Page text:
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Visa Sponsorship Marketing Group

rP os t CASE: SPM-5 DATE: 7/22/03 VISA SPONSORSHIP MARKETING op yo Visa was the world’s leading payment brand and its vision was to be “The World’s Best Way to Pay. ” In 2002, Visa-branded cards (credit; debit and prepaid; corporate; purchasing and business products)1 generated more than $2. 4 trillion in annual volume; totaled more than one billion cards worldwide, and were accepted in over 150 countries and territories.

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Visa was among the most globally recognized brands and it held 7. 1 percent share of global personal consumption expenditures (PCE). Its U. S. tagline, “It’s everywhere you want to be,” had become part of the American lexicon. Appendix A and Exhibit 1 provide summary information on Visa. tC Visa attributed an important part of its success to high profile sponsorships such as its Olympic Games sponsorship. Visa also sponsored numerous events such as the Rugby World Cup, Best of Broadway, the Toronto Film Festival, NASCAR, the NFL, the Visa Triple Crown, and the Paralympics, and has an international alliance with The Walt Disney Company.

In the fall of 2002, Visa announced its decision to extend its Olympic Games sponsorship through 2012. Its original sponsorship deal was structured through the 2004 games in Athens, but the sponsorship was extended because the partnership had become increasingly successful over time. The deal would extend a relationship between Visa and the Olympic Games that started in 1986. The company spent an additional two to three times that of the sponsorship fee it pays for advertising, promotions, and other efforts to maximize the value of the ponsorship – not an atypical amount for such sponsorships. 1 No Visa International was comprised of six regional operating organizations: Asia-Pacific; Canada; Central & Eastern Europe, Middle East & Africa (CEMEA); European Union; Latin America & Caribbean; the United States. Despite its global reach, Visa remained very much a local organization. Its regional offices had a high degree of operating and marketing autonomy. Visa felt that because its regional organizations were closest to their local markets, they knew best how to help member institutions serve their customers.

Do Debit products allowed consumers to access their checking or bank deposit accounts directly. Debit products gave consumers the choice to “pay now,” whereas credit products allowed consumers to “pay later,” and prepaid products to “pay before. ” 2 Personal consumer expenditure represented the market value of all goods and services purchased by households and nonprofit institutions, excluding the purchase of homes. In 2003, global PCE was at $19 trillion and was comprised primarily of cash and check payments.

Visa had an average annual increase in its share of global PCE of 12 percent over the prior five years. Victoria Chang prepared this case under the supervision of Professor George Foster as the basis for class discussion rather than to illustrate either effective or ineffective handling of an administrative situation. Copyright © 2003 by the Board of Trustees of the Leland Stanford Junior University. All rights reserved. To order copies or request permission to reproduce materials, e-mail the Case Writing Office at: [email protected] stanford. du or write: Case Writing Office, Stanford Graduate School of Business, 518 Memorial Way, Stanford University, Stanford, CA 94305-5015. No part of this publication may be reproduced, stored in a retrieval system, used in a spreadsheet, or transmitted in any form or by any means –– electronic, mechanical, photocopying, recording, or otherwise –– without the permission of the Stanford Graduate School of Business. This document is authorized for use only by Hadi Nejatian until May 2013. Copying or posting is an infringement of copyright. [email protected] harvard. du or 617. 783. 7860. Visa Sponsorship Marketing SPM-5 rP os t p. 2 Thomas Shepard, Visa’s executive vice president of international marketing, partnerships, and sponsorship, played a key role in convincing Visa’s six regional boards and its international board to allow Visa to extend its Olympics and Paralympic sponsorship. The sponsorship gave and would continue to give Visa and its member financial institutions (i. e. , banks and credit unions) exclusive marketing rights, including advertising and promotional use of the Olympic rings and other graphics.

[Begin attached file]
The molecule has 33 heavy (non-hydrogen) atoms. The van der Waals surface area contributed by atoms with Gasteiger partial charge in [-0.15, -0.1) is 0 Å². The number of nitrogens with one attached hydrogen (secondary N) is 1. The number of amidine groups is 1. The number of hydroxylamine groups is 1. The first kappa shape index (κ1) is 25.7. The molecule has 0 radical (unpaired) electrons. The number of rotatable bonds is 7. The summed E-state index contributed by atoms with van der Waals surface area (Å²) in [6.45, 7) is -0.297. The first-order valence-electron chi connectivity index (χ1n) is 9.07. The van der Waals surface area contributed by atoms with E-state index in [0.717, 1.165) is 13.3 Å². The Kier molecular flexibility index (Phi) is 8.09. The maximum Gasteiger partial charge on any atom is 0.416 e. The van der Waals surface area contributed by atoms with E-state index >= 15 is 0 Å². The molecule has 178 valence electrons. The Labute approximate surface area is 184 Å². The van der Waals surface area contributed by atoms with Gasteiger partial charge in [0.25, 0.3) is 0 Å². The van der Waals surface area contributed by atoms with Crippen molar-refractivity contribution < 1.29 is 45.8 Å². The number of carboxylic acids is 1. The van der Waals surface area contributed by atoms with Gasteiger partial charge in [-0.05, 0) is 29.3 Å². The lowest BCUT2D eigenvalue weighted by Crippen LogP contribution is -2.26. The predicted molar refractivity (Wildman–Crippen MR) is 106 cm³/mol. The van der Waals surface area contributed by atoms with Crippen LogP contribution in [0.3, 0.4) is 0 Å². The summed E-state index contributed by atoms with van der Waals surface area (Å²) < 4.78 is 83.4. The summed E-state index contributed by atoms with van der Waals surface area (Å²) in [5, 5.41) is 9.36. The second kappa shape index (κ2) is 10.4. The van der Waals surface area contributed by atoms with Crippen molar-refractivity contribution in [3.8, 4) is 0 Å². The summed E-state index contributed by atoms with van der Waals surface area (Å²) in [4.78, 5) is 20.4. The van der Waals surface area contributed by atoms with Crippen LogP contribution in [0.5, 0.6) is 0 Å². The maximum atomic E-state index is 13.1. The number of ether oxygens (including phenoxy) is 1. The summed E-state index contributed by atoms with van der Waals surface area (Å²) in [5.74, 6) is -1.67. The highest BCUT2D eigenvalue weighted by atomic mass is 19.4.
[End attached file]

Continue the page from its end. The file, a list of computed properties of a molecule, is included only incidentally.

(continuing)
Visa also would be entitled to exclusivity with transactions under Olympic control, including online transactions, ticket sales, and Olympic-themed events. SPONSORSHIP MARKETING op yo In the summer of 2003, Shepard and his team gathered at Visa’s International headquarters located in Foster City, California, to reflect on the impact and lessons of its past sponsorship activities. Specifically, they planned to discuss the current corporate strategy and through this process refine the existing sponsorship strategy. The current corporate strategy emphasized greater involvement in the field of entertainment.